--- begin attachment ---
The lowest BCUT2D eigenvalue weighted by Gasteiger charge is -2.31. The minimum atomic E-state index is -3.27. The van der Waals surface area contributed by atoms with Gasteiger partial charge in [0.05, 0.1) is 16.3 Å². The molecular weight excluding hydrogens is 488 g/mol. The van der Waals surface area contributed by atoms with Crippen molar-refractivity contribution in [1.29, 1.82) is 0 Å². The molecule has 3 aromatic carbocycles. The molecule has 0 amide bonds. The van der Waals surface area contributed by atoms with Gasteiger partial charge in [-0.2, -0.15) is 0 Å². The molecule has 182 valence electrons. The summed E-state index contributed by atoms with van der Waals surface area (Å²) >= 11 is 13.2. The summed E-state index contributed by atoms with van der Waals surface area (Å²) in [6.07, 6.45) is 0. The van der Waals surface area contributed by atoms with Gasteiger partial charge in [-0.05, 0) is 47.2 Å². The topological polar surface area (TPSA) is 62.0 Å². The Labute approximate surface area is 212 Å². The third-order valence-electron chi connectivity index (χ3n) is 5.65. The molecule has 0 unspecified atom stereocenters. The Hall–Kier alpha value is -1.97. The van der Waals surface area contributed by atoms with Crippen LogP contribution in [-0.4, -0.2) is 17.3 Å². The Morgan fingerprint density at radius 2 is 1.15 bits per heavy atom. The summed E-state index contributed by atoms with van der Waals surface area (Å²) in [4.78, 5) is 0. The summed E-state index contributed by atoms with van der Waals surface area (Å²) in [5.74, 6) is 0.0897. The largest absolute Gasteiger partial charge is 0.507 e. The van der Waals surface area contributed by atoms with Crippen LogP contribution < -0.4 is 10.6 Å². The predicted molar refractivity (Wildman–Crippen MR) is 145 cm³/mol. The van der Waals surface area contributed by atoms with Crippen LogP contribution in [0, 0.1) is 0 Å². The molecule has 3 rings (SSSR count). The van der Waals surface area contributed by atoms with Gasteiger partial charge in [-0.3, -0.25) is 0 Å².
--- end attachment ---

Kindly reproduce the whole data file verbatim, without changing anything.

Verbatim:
The lowest BCUT2D eigenvalue weighted by Gasteiger charge is -2.31. The minimum atomic E-state index is -3.27. The van der Waals surface area contributed by atoms with Gasteiger partial charge in [0.05, 0.1) is 16.3 Å². The molecular weight excluding hydrogens is 488 g/mol. The van der Waals surface area contributed by atoms with Crippen molar-refractivity contribution in [1.29, 1.82) is 0 Å². The molecule has 3 aromatic carbocycles. The molecule has 0 amide bonds. The van der Waals surface area contributed by atoms with Gasteiger partial charge in [-0.2, -0.15) is 0 Å². The molecule has 182 valence electrons. The summed E-state index contributed by atoms with van der Waals surface area (Å²) >= 11 is 13.2. The summed E-state index contributed by atoms with van der Waals surface area (Å²) in [6.07, 6.45) is 0. The van der Waals surface area contributed by atoms with Gasteiger partial charge in [-0.05, 0) is 47.2 Å². The topological polar surface area (TPSA) is 62.0 Å². The Labute approximate surface area is 212 Å². The third-order valence-electron chi connectivity index (χ3n) is 5.65. The molecule has 0 unspecified atom stereocenters. The Hall–Kier alpha value is -1.97. The van der Waals surface area contributed by atoms with Crippen LogP contribution in [-0.4, -0.2) is 17.3 Å². The Morgan fingerprint density at radius 2 is 1.15 bits per heavy atom. The summed E-state index contributed by atoms with van der Waals surface area (Å²) in [4.78, 5) is 0. The summed E-state index contributed by atoms with van der Waals surface area (Å²) in [5.74, 6) is 0.0897. The largest absolute Gasteiger partial charge is 0.507 e. The van der Waals surface area contributed by atoms with Crippen LogP contribution < -0.4 is 10.6 Å². The predicted molar refractivity (Wildman–Crippen MR) is 145 cm³/mol. The van der Waals surface area contributed by atoms with Crippen LogP contribution in [0, 0.1) is 0 Å². The molecule has 3 rings (SSSR count). The van der Waals surface area contributed by atoms with Gasteiger partial charge in [-0.3, -0.25) is 0 Å².